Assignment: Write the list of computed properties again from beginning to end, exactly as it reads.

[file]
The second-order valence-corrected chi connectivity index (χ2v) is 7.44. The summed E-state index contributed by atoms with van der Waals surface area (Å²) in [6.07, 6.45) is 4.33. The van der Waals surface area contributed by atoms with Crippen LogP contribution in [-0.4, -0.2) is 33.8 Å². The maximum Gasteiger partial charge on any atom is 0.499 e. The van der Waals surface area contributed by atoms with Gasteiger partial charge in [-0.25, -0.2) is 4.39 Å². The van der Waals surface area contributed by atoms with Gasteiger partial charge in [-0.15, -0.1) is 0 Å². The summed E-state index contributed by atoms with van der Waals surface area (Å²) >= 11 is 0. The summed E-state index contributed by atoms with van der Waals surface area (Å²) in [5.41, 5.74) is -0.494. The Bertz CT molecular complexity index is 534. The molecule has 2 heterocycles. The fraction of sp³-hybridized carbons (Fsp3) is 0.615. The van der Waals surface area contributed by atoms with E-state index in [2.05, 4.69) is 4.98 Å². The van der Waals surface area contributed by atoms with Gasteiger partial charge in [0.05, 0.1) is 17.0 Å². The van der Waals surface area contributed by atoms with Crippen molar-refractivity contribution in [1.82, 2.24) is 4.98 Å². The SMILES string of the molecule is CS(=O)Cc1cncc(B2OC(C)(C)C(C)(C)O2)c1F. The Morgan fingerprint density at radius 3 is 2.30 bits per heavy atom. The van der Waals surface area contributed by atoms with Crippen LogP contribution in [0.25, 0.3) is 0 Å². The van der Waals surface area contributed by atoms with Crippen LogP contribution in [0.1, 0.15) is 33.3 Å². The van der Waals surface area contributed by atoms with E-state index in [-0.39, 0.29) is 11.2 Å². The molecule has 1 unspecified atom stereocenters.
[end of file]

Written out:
The second-order valence-corrected chi connectivity index (χ2v) is 7.44. The summed E-state index contributed by atoms with van der Waals surface area (Å²) in [6.07, 6.45) is 4.33. The van der Waals surface area contributed by atoms with Crippen LogP contribution in [-0.4, -0.2) is 33.8 Å². The maximum Gasteiger partial charge on any atom is 0.499 e. The van der Waals surface area contributed by atoms with Gasteiger partial charge in [-0.25, -0.2) is 4.39 Å². The van der Waals surface area contributed by atoms with Gasteiger partial charge in [-0.15, -0.1) is 0 Å². The summed E-state index contributed by atoms with van der Waals surface area (Å²) >= 11 is 0. The summed E-state index contributed by atoms with van der Waals surface area (Å²) in [5.41, 5.74) is -0.494. The Bertz CT molecular complexity index is 534. The molecule has 2 heterocycles. The fraction of sp³-hybridized carbons (Fsp3) is 0.615. The van der Waals surface area contributed by atoms with E-state index in [2.05, 4.69) is 4.98 Å². The van der Waals surface area contributed by atoms with Gasteiger partial charge in [0.05, 0.1) is 17.0 Å². The van der Waals surface area contributed by atoms with Crippen molar-refractivity contribution in [1.82, 2.24) is 4.98 Å². The SMILES string of the molecule is CS(=O)Cc1cncc(B2OC(C)(C)C(C)(C)O2)c1F. The Morgan fingerprint density at radius 3 is 2.30 bits per heavy atom. The van der Waals surface area contributed by atoms with Crippen LogP contribution in [0.25, 0.3) is 0 Å². The van der Waals surface area contributed by atoms with Crippen LogP contribution in [0.1, 0.15) is 33.3 Å². The van der Waals surface area contributed by atoms with E-state index in [-0.39, 0.29) is 11.2 Å². The molecule has 1 unspecified atom stereocenters.